Thus to find the solution for this problem and to find the way between two extremes like conservative management and open reduction and internal fixation for displaced calcaneal fractures which have their inherent drawbacks, our study focuses on percutaneus reduction and fixation of these notorious fractures. The treatment outcome in our study as measured by Calcaneal Fracture Scoring System ranged from 63 to 94 (mean 79) and the mean Maryland Foot Score was 73/100, with 86% of patients achieving fair to excellent results with only two patients having minor complication like superficial skin infection. Similar results were also seen by authors like Essex-Lopresti18 and Tim Schepers et al.27 who concluded that percutaneous reduction by skeletal distraction and screw fixation can be considered a useful treatment modality, especially in severely comminuted fractures, expected wound complications in open fractures and patients with diabetes or peripheral vascular occlusive disease.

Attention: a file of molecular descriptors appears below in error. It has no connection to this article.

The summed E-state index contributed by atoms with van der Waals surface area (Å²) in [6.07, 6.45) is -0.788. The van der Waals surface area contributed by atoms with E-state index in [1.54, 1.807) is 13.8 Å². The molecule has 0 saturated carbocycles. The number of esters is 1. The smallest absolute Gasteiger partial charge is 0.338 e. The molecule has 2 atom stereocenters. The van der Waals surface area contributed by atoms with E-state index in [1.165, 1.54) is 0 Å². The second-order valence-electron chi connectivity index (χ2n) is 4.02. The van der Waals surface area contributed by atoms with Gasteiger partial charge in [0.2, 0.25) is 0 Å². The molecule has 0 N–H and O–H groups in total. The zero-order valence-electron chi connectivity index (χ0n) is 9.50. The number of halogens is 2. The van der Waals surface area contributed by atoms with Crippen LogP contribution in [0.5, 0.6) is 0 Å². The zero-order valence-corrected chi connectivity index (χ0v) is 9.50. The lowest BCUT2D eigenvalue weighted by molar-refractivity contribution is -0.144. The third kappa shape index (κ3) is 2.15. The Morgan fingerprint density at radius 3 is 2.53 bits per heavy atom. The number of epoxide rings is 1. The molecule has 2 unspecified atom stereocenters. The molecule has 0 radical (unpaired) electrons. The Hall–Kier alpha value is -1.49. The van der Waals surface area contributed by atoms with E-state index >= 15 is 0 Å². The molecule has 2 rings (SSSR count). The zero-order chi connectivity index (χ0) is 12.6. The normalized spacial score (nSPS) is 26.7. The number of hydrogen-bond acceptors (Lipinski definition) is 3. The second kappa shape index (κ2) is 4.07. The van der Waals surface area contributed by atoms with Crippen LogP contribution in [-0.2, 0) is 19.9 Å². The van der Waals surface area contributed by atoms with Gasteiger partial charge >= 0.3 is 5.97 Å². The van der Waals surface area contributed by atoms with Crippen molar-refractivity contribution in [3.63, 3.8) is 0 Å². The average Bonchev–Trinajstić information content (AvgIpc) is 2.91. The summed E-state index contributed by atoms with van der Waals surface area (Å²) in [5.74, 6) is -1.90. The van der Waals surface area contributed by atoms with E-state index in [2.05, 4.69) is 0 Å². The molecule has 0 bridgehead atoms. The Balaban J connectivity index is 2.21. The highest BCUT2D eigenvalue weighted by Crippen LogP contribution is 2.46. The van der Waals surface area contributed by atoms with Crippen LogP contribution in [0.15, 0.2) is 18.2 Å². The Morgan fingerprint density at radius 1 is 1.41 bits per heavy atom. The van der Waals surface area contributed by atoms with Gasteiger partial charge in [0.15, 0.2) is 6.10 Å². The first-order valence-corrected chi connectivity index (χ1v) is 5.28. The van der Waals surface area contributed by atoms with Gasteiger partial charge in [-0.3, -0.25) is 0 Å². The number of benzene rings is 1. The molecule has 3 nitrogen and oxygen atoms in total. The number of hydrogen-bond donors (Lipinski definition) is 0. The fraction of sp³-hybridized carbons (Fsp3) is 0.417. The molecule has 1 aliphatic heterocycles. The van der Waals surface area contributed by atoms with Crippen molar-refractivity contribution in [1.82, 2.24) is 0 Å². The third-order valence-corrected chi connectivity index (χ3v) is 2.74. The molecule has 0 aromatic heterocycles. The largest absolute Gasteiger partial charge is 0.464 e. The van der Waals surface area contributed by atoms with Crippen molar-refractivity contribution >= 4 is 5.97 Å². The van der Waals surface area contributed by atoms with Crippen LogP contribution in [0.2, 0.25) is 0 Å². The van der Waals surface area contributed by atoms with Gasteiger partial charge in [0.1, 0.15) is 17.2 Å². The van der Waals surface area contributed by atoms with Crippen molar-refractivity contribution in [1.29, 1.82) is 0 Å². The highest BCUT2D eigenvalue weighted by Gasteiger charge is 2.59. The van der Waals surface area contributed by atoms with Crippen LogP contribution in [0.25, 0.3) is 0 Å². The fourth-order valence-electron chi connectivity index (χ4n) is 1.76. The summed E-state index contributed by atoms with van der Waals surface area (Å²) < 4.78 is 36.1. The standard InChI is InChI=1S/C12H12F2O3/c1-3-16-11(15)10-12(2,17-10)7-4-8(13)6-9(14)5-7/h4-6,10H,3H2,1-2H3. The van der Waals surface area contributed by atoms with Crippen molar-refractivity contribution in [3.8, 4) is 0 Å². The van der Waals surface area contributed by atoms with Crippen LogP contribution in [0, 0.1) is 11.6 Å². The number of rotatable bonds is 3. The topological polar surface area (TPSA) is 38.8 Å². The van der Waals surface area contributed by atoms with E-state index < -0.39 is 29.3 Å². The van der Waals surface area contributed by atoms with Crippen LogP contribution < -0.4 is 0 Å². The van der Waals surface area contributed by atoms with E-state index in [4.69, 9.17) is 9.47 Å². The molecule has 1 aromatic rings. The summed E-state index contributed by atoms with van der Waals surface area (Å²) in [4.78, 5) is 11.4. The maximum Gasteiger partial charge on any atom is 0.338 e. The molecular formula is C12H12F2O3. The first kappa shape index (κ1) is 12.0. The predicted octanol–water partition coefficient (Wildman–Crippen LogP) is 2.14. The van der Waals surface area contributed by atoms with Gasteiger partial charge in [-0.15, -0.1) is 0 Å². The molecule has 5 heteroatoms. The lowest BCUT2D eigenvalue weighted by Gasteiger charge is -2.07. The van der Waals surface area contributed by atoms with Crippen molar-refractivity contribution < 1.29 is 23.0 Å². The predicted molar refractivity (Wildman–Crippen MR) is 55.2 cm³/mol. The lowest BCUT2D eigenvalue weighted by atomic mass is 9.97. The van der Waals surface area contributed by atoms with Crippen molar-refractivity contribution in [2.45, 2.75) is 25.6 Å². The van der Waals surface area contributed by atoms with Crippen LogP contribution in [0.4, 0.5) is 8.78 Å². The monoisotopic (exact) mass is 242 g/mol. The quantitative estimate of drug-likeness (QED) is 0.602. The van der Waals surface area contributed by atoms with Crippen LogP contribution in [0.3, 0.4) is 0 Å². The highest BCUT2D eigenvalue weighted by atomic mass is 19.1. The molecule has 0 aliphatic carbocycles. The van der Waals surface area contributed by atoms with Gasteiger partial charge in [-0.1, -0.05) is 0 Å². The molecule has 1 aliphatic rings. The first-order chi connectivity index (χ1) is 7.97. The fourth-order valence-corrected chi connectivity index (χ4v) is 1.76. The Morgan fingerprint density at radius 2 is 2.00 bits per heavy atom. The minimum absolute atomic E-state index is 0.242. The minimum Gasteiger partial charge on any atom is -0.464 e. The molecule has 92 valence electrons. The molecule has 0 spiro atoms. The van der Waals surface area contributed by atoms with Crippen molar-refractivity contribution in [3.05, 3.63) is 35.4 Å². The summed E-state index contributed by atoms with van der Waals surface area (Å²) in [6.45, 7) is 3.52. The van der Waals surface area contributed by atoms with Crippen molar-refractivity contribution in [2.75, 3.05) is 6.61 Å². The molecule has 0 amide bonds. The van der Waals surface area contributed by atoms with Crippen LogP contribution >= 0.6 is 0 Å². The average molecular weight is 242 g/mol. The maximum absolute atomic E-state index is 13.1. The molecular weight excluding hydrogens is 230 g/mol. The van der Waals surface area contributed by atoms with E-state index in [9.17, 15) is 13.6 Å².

Even though the percutaneous reduction and fixation gives good results in displaced intra-articular calcaneal fractures, the results were not same in both tongue type and articular depression type fractures. Results were significantly better in tongue type fractures than articular depression type when both Calcaneal Fracture Scoring System and Maryland Foot Score were considered. The mean Calcaneal Fracture score was 87 (72-91/100) for the tongue shaped group and 73 (52- 83/100) for the joint depression group (p=0.0034). The mean functional score was 83 (42-91/100) for the tongue shaped group and 61 (52- 73/100) for the joint depression group (p = 0.002). These results are in concordance with the classical work by Essex-Lopresti18 who suggested that tongue type fractures should be managed by percutaneous techniques and joint depression type fracture require open reduction.
Thus we conclude that percutaneous reduction and fixation with cancellous screws is a suitable mode of treatment for displaced intra-articular calcaneal fractures. But the results depend upon the type of fracture, tongue type fractures having significantly better results than articular depression type.
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|How to Cite this article: Kawalkar AC & Badole CM. Percutaneous Fixation of Displaced Intra-Articular Calcaneal Fractures . Journal of Trauma and Orthopaedic Surgery.Jan – March 2017;12(1)23-27.|